List of Italian geniuses

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This is a list of notable Italian geniuses, presented in chronological order by date of birth.

  • Thomas Aquinas (1225 – 1274), was a great student and dedicated his life to preaching, study, lecturing and writing. He wrote many commentaries which help our understanding of the Bible and great works which explain something about the unfathomable depths of the Christian faith. He was a genius.[1]
  • Dante Alighieri (1265 – 1321), was a genius as a philologist, theologian, philosopher[2] and an amazingly gifted poet. Many scholars consider The Divine Comedy a summary of medieval thought. Critics have praised it not only as magnificent poetry, but also for its wisdom and scholarly learning.
  • Filippo Brunelleschi (1377 – 1446), was a polymath, with interests in painting, sculpture, architecture, mathematics, and engineering. He designed and supervised the raising of the dome over the Cathedral of Florence. Furthermore, his interest in mathematics led to his invention of linear perspective,[3] a mathematical system for showing depth on a flat surface. Giorgio Vasari says Brunelleschi was a man of such exalted genius, that "we may truly declare him to have been given to us by Heaven."[4]
  • Leon Battista Alberti (1404 – 1472), has been designated the "first universal genius of the Renaissance period" by Jacob Burckhardt.[5] He was a writer, humanist, and architect. Through his theoretical writings on painting, sculpture, and architecture, he raised them from the level of the mechanical arts to that of the liberal arts. In his personality, works, and breadth of learning, Alberti is considered the prototype of the Renaissance "universal man."[6]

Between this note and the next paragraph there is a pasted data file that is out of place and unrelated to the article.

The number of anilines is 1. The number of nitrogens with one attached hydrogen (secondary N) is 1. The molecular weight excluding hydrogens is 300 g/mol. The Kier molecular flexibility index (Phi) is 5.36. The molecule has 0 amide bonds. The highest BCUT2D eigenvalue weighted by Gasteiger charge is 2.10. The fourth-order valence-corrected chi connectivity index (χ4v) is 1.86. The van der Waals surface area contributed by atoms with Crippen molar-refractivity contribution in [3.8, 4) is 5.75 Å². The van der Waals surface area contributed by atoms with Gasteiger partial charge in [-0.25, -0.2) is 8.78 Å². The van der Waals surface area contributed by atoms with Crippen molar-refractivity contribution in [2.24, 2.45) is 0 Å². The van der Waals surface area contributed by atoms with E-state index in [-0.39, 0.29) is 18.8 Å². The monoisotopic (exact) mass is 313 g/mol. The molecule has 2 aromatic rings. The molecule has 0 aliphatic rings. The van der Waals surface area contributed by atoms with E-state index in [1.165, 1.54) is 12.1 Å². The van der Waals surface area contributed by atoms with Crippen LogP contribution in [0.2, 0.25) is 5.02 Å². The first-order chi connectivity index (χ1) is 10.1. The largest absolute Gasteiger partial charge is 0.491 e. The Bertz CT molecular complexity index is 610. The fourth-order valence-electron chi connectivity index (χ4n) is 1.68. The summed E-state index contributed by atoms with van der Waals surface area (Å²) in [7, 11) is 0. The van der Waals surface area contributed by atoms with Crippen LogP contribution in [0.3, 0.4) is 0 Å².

• Leonardo da Vinci (1452 – 1519), was one of the greatest painters and perhaps the most versatile genius in history.[7] A prodigy in childhood, he had become a polymath as an adult, handling philosophy and mathematics and a dozen other disciplines with easy familiarity. He designed machines and drew plans for hundreds of inventions. Because Leonardo excelled in such an amazing number of areas of human knowledge, he is often called "the universal genius par excellence"[8] or, as Helen Gardner says "The scope and depth of his interests were without precedent... His mind and personality seem to us superhuman."[9]
  • Giovanni Pico della Mirandola (1463 – 1494), was as much a child prodigy as Michelangelo. In addition to being blessed with great genius,[10] a gift for languages,[11] and an insatiable curiosity, Pico was the scion of a wealthy family of princes. His Oration on the Dignity of Man is better known than any other philosophical text of the 15th century.
  • Niccolò Machiavelli (1469 – 1527), was a statesman, writer, patriot, and thinker of genius[12] whom many people consider the father of modern political science. Machiavelli explained most of his ideas in The Prince. It is probably the best-known work in political theory of all time.